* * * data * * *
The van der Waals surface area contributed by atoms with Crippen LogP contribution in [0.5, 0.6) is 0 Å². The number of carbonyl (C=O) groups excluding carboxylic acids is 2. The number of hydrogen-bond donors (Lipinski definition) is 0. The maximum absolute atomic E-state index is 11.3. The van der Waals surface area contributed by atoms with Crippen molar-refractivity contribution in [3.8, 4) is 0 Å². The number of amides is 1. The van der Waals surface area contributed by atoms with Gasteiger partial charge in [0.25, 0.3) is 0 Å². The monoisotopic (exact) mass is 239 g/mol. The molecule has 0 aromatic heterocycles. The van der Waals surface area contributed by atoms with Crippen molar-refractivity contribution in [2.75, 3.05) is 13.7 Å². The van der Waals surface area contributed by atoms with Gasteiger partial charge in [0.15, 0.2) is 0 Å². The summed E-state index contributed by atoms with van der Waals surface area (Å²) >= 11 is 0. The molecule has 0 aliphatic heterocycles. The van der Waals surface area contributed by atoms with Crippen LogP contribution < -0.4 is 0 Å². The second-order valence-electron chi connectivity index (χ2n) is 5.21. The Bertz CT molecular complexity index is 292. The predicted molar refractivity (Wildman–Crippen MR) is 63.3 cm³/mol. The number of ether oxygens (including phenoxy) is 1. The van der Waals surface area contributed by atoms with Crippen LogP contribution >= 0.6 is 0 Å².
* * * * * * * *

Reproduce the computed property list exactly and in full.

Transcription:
The van der Waals surface area contributed by atoms with Crippen LogP contribution in [0.5, 0.6) is 0 Å². The number of carbonyl (C=O) groups excluding carboxylic acids is 2. The number of hydrogen-bond donors (Lipinski definition) is 0. The maximum absolute atomic E-state index is 11.3. The van der Waals surface area contributed by atoms with Crippen molar-refractivity contribution in [3.8, 4) is 0 Å². The number of amides is 1. The van der Waals surface area contributed by atoms with Gasteiger partial charge in [0.25, 0.3) is 0 Å². The monoisotopic (exact) mass is 239 g/mol. The molecule has 0 aromatic heterocycles. The van der Waals surface area contributed by atoms with Crippen molar-refractivity contribution in [2.75, 3.05) is 13.7 Å². The van der Waals surface area contributed by atoms with Gasteiger partial charge in [0.15, 0.2) is 0 Å². The summed E-state index contributed by atoms with van der Waals surface area (Å²) >= 11 is 0. The molecule has 0 aliphatic heterocycles. The van der Waals surface area contributed by atoms with Crippen LogP contribution < -0.4 is 0 Å². The second-order valence-electron chi connectivity index (χ2n) is 5.21. The Bertz CT molecular complexity index is 292. The predicted molar refractivity (Wildman–Crippen MR) is 63.3 cm³/mol. The number of ether oxygens (including phenoxy) is 1. The van der Waals surface area contributed by atoms with Crippen LogP contribution >= 0.6 is 0 Å².